• 2 Hz walking frequency = Stride frequency of 1 Hz
– Thus 1 stride per second
– Expect harmonics at 2 Hz, 3 Hz, 4 Hz, etc.
• Substantial research and analysis
– Highest harmonics occur in heel and toe
– 99.7% of signal power is contained in the lower 7
harmonics (i.e., below 6 Hz)
• Thus…a greater noise component lies above 6 Hz
– And thus lower signal to noise ratio
• So…
Filtering and Smoothing

• Goal is to maximize signal to noise ratio
– e.g. want as much signal below 6 Hz as possible

• Filter Cutoff
– Frequency limit at which you filter your data
– Select filter cutoff at the peak of signal power
– Ex. 6 Hz for walking
Digital Filter
• Attenuates selected frequency in signal
• Assumption
– Signal contains low frequency
– Noise contains high frequency

• Low Pass Filter
– Allows signal to pass through unattenuated
– High frequency noise is removed
Effect on Data
Low Pass Filter
Linear Envelop

Butterworth 2nd order, cutoff = 2 Hz
Low Pass Filter
Linear Envelop

Butterworth 2nd order, cutoff = 3 Hz
Low Pass Filter
Linear Envelop

Butterworth 2nd order, cutoff = 10 Hz
Effects on Derivatives
• First…why do we care about derivatives?
–S
• Displacement (directly from coordinate data)
– dS / dt
• Velocity (derivative of displacement)
– dV / dt = d2S / dt2
• Acceleration (2nd derivative of displacement)
– F = m∙a
• Where we get resultant joint moments, joint loads, etc.
Effects on Derivatives
• See Figure 2.25 in Winter (2005)
• Derivatives
– Slopes along the curve at each data point
• 2 inflections in derivative for every inflection in
original curve
– Thus curve gets bumpy quick
– “Derivation is inherently noisy”
• So if original curve is noisy…
– Derivative will be even more noisy
– Eventually meaningless
Effect on
Data

Winter, 1990
Effects on Derivatives
Butterworth Filter
X1i = (a0Xi) + (a1Xi-1) + (a2Xi-2) + (b1X1i-1) + (b2X1i-2)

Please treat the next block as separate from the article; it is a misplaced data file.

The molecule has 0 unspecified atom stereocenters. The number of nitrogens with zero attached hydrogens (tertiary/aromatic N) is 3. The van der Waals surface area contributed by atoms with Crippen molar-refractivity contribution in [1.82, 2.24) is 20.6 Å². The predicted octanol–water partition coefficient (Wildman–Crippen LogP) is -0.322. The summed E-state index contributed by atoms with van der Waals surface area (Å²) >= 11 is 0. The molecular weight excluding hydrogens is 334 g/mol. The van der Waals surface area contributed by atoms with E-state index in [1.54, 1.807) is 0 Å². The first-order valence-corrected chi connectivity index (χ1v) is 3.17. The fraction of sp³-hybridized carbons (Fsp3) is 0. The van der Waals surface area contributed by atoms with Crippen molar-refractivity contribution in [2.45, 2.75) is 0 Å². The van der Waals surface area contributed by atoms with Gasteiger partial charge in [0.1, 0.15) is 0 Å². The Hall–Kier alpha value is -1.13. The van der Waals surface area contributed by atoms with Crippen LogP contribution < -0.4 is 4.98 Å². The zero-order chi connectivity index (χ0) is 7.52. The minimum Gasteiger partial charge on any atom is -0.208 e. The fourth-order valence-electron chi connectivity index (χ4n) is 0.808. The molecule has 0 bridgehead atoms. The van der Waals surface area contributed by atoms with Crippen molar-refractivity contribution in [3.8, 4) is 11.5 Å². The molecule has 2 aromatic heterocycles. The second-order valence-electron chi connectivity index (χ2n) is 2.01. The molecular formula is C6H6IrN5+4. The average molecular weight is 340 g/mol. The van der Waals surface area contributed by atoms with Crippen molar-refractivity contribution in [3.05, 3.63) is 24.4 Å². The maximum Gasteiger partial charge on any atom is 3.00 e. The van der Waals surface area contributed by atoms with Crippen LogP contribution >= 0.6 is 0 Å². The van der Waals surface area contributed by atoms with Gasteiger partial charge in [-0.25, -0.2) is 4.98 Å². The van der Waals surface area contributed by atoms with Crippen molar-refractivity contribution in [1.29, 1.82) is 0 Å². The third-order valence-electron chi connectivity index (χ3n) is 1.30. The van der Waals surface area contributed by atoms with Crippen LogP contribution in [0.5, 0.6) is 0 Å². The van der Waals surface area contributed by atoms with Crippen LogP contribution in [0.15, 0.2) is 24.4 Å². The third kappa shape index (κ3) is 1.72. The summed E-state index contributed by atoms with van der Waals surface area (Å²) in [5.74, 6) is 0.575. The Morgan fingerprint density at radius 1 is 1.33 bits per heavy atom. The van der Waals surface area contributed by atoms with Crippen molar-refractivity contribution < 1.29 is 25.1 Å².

X1         = Filtered data
X          = Raw data
i          = sample #
a#, b#     = filter coefficients (constants)

The filtered data point is just a function of the
immediate and previous raw and filtered data points.
Filter Coefficients

• Filter coefficients are determined by the:
– Filter type
– Cutoff frequency (fc)
– Sampling frequency (fs)

• See Tables 2.1 and 2.2 for coefficient values
(Winter, 2005)
Cutoff Coefficients
Butterworth Low-Pass Filter

Winter, 1990
Cutoff Coefficients
Critically Damped Low-Pass Filter

Winter, 1990
Filters
• Low Pass
– Retains frequency below cutoff
• High Pass
– Retains frequency above cutoff
• Band Pass
– Retains frequency between cutoffs (limits)
• Notch
– Filters out frequency at designated limit
– e.g. 60 Hz notch to filter out electrical noise
• Others
The Filtering Process
• Filtering (single pass) creates a phase shift that
does not match original data in time
– Single Pass = 2nd Order
• Run filter again in reverse direction
– Dual Pass = 4th Order
– Resets filtered data in the original time series

• Passing twice affects the frequency spectrum of
– Need to adjust cutoff filter accordingly
– For example: 6Hz / 0.802 = 7.48Hz (new cutoff)
Assignment
• In Excel…
• Create a “4th order, 0-phase lag” low pass digital filter
– Use earlier slide from Winter, 1990, p.38 for filter coefficients
• Input you will need:
– Sampling frequency (fs) = 69.9Hz
– Use a Cutoff frequency (fc) = 6Hz (for starters)
• At the end, let this be a variable you can change
– Use the Data File provided (it is kinematics data)
– x-y data for toe, heel, ankle, knee, hip, shoulder, WBCOM “markers”
• Output: Filtered data
– A new column for each column of original data
• Presentation:
– Graph raw and smoothed data (with 6Hz cutoff) – Vertical
Position will do
– Email or bring soft copy of spreadsheet (this will contain your
functions)
– Organization will count. I will need to be able to figure out
where your cutoff and sampling frequency values are, and check